Auger Electron Spectroscopy (AES, Auger)

Auger Electron Spectroscopy (AES or Auger) is a surface-sensitive analytical technique that utilizes a high-energy electron beam as an excitation source. Atoms that are excited by the electron beam can subsequently relax, leading to the emission of “Auger” electrons. The kinetic energies of the emitted Auger electrons are characteristic of elements present within the top 3-10nm of the sample.

The electron beam can be scanned over a variably sized area, or it can be directly focused on a specific surface feature of interest. This ability to focus the electron beam to diameters of 10-20nm makes Auger Electron Spectroscopy an extremely useful tool for elemental analysis of small surface features. When used in combination with a sputtering ion gun, Auger can also perform compositional depth profiling.

EAG has unmatched experience handling both routine and non-routine Auger analysis requests and for many years, has used Auger to address a wide variety of industrial analytical applications.

EAG’s extensive Auger expertise has direct analytical benefits, whether we analyze sub-μm particles to determine contamination sources in wafer processing equipment or analyze defects in electronic devices to investigate the root cause of failures. Auger analysis has extensive applications in metallurgical studies, including in the determination of oxide layer thickness of electro-polished medical devices, and EAG continually draws on its experience to help solve demanding problems from customers from many industry sectors.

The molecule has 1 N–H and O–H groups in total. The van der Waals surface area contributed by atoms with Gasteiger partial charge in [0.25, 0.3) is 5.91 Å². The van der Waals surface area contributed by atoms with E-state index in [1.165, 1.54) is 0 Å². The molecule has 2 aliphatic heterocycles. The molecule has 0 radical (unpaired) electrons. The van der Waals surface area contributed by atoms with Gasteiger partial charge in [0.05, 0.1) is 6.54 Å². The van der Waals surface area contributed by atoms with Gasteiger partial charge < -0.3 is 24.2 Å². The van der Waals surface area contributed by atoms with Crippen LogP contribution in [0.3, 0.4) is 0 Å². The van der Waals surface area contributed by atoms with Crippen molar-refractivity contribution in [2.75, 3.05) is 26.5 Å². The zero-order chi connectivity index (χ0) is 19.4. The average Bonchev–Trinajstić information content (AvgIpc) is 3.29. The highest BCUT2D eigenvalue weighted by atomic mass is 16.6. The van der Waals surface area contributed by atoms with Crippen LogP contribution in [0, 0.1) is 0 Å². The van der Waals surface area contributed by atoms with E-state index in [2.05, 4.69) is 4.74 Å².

Ideal Uses
  • Defect analysis
  • Particle analysis
  • Surface analysis
  • Small-area depth profiling
  • Thin film analysis composition
  • Metallurgical analysis
Technical Specifications
  • Signal Detected: Auger electrons from near surface atoms
  • Elements Detected: Li-U
  • Detection Limits: 0.1-1at%; sub-monolayer
  • Depth Resolution: 20-200Ǻ (in depth profiling mode)
  • Imaging/Mapping: Yes
  • Lateral Resolution/Probe Size: >=70Ǻ (field emission)
Strengths
  • Small area analysis (~20nm minimum)
  • Excellent surface sensitivity (3-10nm information depth)
  • Good depth resolution
Limitations
  • Standards required for best quantification
  • Insulators can be difficult
  • Samples must be vacuum compatible
  • Detection sensitivity typically ≥1at%

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